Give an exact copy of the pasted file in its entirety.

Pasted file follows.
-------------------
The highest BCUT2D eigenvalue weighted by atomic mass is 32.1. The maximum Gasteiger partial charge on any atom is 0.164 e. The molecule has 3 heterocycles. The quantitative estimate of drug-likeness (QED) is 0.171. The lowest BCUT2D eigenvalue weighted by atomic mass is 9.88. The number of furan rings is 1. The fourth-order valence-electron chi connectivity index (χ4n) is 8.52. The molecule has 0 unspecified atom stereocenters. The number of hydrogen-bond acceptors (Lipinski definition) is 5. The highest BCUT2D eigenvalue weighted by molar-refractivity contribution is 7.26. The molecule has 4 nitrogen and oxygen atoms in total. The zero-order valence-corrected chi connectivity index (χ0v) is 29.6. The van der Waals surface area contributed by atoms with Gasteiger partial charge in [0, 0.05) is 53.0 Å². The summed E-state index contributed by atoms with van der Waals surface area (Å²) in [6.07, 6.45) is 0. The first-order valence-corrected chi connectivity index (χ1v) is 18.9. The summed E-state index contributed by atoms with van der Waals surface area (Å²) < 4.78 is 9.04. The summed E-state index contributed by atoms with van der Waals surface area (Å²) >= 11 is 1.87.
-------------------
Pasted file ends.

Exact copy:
The highest BCUT2D eigenvalue weighted by atomic mass is 32.1. The maximum Gasteiger partial charge on any atom is 0.164 e. The molecule has 3 heterocycles. The quantitative estimate of drug-likeness (QED) is 0.171. The lowest BCUT2D eigenvalue weighted by atomic mass is 9.88. The number of furan rings is 1. The fourth-order valence-electron chi connectivity index (χ4n) is 8.52. The molecule has 0 unspecified atom stereocenters. The number of hydrogen-bond acceptors (Lipinski definition) is 5. The highest BCUT2D eigenvalue weighted by molar-refractivity contribution is 7.26. The molecule has 4 nitrogen and oxygen atoms in total. The zero-order valence-corrected chi connectivity index (χ0v) is 29.6. The van der Waals surface area contributed by atoms with Gasteiger partial charge in [0, 0.05) is 53.0 Å². The summed E-state index contributed by atoms with van der Waals surface area (Å²) in [6.07, 6.45) is 0. The first-order valence-corrected chi connectivity index (χ1v) is 18.9. The summed E-state index contributed by atoms with van der Waals surface area (Å²) < 4.78 is 9.04. The summed E-state index contributed by atoms with van der Waals surface area (Å²) >= 11 is 1.87.